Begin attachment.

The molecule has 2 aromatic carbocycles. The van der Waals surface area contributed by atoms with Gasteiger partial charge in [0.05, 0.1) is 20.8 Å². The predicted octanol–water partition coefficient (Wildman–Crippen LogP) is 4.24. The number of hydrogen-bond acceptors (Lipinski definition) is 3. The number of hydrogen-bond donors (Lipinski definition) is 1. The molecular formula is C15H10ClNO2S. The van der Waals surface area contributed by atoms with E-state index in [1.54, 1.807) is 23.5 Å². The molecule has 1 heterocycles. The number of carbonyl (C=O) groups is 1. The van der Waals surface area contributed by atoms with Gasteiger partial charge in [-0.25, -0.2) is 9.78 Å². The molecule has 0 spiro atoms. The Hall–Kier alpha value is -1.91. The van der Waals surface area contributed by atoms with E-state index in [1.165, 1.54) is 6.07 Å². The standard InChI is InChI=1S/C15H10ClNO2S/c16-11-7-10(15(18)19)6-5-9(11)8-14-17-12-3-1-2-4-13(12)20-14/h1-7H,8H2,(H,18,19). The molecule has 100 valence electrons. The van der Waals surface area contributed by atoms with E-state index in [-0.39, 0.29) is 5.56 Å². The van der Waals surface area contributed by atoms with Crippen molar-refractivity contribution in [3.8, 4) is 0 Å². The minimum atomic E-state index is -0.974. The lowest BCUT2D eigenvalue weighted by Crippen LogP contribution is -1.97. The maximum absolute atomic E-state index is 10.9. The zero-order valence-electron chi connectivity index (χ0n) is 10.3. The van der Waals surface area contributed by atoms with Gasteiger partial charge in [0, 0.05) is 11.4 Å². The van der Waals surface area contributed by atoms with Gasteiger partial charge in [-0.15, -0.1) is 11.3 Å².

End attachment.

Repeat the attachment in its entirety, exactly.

The molecule has 2 aromatic carbocycles. The van der Waals surface area contributed by atoms with Gasteiger partial charge in [0.05, 0.1) is 20.8 Å². The predicted octanol–water partition coefficient (Wildman–Crippen LogP) is 4.24. The number of hydrogen-bond acceptors (Lipinski definition) is 3. The number of hydrogen-bond donors (Lipinski definition) is 1. The molecular formula is C15H10ClNO2S. The van der Waals surface area contributed by atoms with E-state index in [1.54, 1.807) is 23.5 Å². The molecule has 1 heterocycles. The number of carbonyl (C=O) groups is 1. The van der Waals surface area contributed by atoms with Gasteiger partial charge in [-0.25, -0.2) is 9.78 Å². The molecule has 0 spiro atoms. The Hall–Kier alpha value is -1.91. The van der Waals surface area contributed by atoms with E-state index in [1.165, 1.54) is 6.07 Å². The standard InChI is InChI=1S/C15H10ClNO2S/c16-11-7-10(15(18)19)6-5-9(11)8-14-17-12-3-1-2-4-13(12)20-14/h1-7H,8H2,(H,18,19). The molecule has 100 valence electrons. The van der Waals surface area contributed by atoms with E-state index in [-0.39, 0.29) is 5.56 Å². The van der Waals surface area contributed by atoms with Crippen molar-refractivity contribution in [3.8, 4) is 0 Å². The minimum atomic E-state index is -0.974. The lowest BCUT2D eigenvalue weighted by Crippen LogP contribution is -1.97. The maximum absolute atomic E-state index is 10.9. The zero-order valence-electron chi connectivity index (χ0n) is 10.3. The van der Waals surface area contributed by atoms with Gasteiger partial charge in [0, 0.05) is 11.4 Å². The van der Waals surface area contributed by atoms with Gasteiger partial charge in [-0.15, -0.1) is 11.3 Å².